Anna writes to her father, and receives letters from him in return. She does not press the issue of being reunited with him, but it is something she constantly strives towards -- in her own failing, grasping way.
       Her foster family is religious, and they find that she speaks in tongues, and so she performs every Sunday, an exhausting flow of babble bursting forth from within. For her, it is another link to her father, the schizophrenic who hears voices:
I looked up schizophrenia in the dictionary. Serious psychological illness with intellectual deterioration. I thought about the voices for a long time. About how my strange voice was healthy, even valuable, while his was sick and meant he had to be locked up in a hospital. I thought about how our different voices might be alike. That maybe the differences weren't as great as they had seemed at first.
       Indeed: it eventually turns out she is apparently not speaking in tongues; her burble of language is something different. And it turns out her mind, too, seems affected, much like her father's apparently is: it runs in the family.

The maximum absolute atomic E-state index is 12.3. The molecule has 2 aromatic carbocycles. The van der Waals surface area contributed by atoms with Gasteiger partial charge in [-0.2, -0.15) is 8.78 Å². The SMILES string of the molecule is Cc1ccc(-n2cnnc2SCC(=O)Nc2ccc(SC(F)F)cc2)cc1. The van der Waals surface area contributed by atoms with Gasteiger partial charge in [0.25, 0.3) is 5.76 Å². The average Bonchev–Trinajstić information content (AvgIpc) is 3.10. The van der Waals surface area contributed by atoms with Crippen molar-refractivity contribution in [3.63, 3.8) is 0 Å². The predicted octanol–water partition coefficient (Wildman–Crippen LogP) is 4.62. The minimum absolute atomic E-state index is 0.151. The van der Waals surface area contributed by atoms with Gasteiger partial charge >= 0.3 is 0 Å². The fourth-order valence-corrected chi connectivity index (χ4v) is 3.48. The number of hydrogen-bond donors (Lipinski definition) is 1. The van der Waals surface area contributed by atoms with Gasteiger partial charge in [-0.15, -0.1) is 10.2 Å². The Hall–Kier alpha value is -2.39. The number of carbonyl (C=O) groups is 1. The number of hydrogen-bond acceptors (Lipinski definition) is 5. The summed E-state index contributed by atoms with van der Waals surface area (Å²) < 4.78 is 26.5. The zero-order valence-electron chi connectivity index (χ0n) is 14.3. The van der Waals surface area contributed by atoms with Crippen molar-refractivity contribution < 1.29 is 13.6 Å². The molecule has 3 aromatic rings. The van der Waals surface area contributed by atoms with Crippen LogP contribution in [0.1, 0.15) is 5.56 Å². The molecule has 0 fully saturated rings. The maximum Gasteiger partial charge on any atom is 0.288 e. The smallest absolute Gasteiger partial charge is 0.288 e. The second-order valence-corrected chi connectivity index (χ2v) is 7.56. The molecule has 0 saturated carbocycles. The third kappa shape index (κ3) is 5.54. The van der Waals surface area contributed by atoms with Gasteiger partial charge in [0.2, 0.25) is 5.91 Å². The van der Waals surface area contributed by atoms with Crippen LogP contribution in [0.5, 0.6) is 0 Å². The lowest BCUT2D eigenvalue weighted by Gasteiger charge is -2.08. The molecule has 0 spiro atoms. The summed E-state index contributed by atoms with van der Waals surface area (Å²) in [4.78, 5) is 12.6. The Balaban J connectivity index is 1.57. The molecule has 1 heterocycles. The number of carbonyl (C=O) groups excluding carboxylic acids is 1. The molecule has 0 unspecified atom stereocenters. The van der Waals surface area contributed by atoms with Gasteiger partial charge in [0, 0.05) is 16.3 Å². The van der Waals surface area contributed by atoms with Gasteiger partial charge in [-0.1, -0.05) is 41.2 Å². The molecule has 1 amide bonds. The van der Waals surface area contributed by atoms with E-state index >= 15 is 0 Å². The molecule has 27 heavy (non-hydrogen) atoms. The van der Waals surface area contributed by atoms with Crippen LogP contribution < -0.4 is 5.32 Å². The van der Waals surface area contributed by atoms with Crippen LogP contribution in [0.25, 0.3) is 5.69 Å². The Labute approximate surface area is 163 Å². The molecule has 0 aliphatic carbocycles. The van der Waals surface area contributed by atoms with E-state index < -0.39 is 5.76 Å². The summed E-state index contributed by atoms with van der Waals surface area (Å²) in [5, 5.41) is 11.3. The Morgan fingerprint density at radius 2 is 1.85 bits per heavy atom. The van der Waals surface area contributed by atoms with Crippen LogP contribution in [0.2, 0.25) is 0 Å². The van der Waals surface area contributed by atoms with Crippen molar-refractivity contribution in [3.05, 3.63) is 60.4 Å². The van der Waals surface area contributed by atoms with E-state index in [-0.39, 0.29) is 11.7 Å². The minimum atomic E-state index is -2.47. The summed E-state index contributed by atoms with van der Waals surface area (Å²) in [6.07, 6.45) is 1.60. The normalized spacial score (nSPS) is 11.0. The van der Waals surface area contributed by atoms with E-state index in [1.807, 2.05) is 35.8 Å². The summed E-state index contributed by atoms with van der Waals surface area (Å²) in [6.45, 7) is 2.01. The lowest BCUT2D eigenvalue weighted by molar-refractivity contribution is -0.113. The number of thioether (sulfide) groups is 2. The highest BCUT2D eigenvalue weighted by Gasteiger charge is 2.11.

The second part of the novel finds the slightly older Anna -- a teenager now -- being institutionalized too. Urban, who brings her to the hospital, is her only connection to the family; the others don't come visit her (though they do send a letter, hoping for her return). Anna has sunk into deep depression, and struggles for some hold in the hospital; her father remains the one thing to reach for.